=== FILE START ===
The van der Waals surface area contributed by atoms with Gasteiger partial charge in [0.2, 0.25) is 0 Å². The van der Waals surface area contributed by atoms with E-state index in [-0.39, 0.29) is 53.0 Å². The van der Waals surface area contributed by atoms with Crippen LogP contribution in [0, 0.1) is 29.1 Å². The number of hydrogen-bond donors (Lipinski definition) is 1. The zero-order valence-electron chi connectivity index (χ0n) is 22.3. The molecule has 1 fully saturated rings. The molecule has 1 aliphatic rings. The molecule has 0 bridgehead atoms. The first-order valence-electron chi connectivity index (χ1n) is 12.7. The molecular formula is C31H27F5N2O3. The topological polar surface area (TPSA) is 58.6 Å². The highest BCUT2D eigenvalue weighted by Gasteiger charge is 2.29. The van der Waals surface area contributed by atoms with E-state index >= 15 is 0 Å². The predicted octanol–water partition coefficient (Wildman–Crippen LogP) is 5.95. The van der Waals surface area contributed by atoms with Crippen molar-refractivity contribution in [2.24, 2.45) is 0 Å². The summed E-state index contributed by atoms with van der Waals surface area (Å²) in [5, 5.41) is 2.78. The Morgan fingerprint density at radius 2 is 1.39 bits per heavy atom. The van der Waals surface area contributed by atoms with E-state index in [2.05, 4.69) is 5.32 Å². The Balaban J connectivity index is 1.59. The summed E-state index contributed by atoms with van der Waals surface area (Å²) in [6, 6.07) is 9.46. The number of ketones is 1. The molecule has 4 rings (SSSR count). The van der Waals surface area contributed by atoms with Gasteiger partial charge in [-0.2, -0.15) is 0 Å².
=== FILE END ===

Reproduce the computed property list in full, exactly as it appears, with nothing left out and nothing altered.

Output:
The van der Waals surface area contributed by atoms with Gasteiger partial charge in [0.2, 0.25) is 0 Å². The van der Waals surface area contributed by atoms with E-state index in [-0.39, 0.29) is 53.0 Å². The van der Waals surface area contributed by atoms with Crippen LogP contribution in [0, 0.1) is 29.1 Å². The number of hydrogen-bond donors (Lipinski definition) is 1. The zero-order valence-electron chi connectivity index (χ0n) is 22.3. The molecule has 1 fully saturated rings. The molecule has 1 aliphatic rings. The molecule has 0 bridgehead atoms. The first-order valence-electron chi connectivity index (χ1n) is 12.7. The molecular formula is C31H27F5N2O3. The topological polar surface area (TPSA) is 58.6 Å². The highest BCUT2D eigenvalue weighted by Gasteiger charge is 2.29. The van der Waals surface area contributed by atoms with E-state index >= 15 is 0 Å². The predicted octanol–water partition coefficient (Wildman–Crippen LogP) is 5.95. The van der Waals surface area contributed by atoms with Crippen molar-refractivity contribution in [2.24, 2.45) is 0 Å². The summed E-state index contributed by atoms with van der Waals surface area (Å²) in [5, 5.41) is 2.78. The Morgan fingerprint density at radius 2 is 1.39 bits per heavy atom. The van der Waals surface area contributed by atoms with E-state index in [2.05, 4.69) is 5.32 Å². The Balaban J connectivity index is 1.59. The summed E-state index contributed by atoms with van der Waals surface area (Å²) in [6, 6.07) is 9.46. The number of ketones is 1. The molecule has 4 rings (SSSR count). The van der Waals surface area contributed by atoms with Gasteiger partial charge in [-0.2, -0.15) is 0 Å².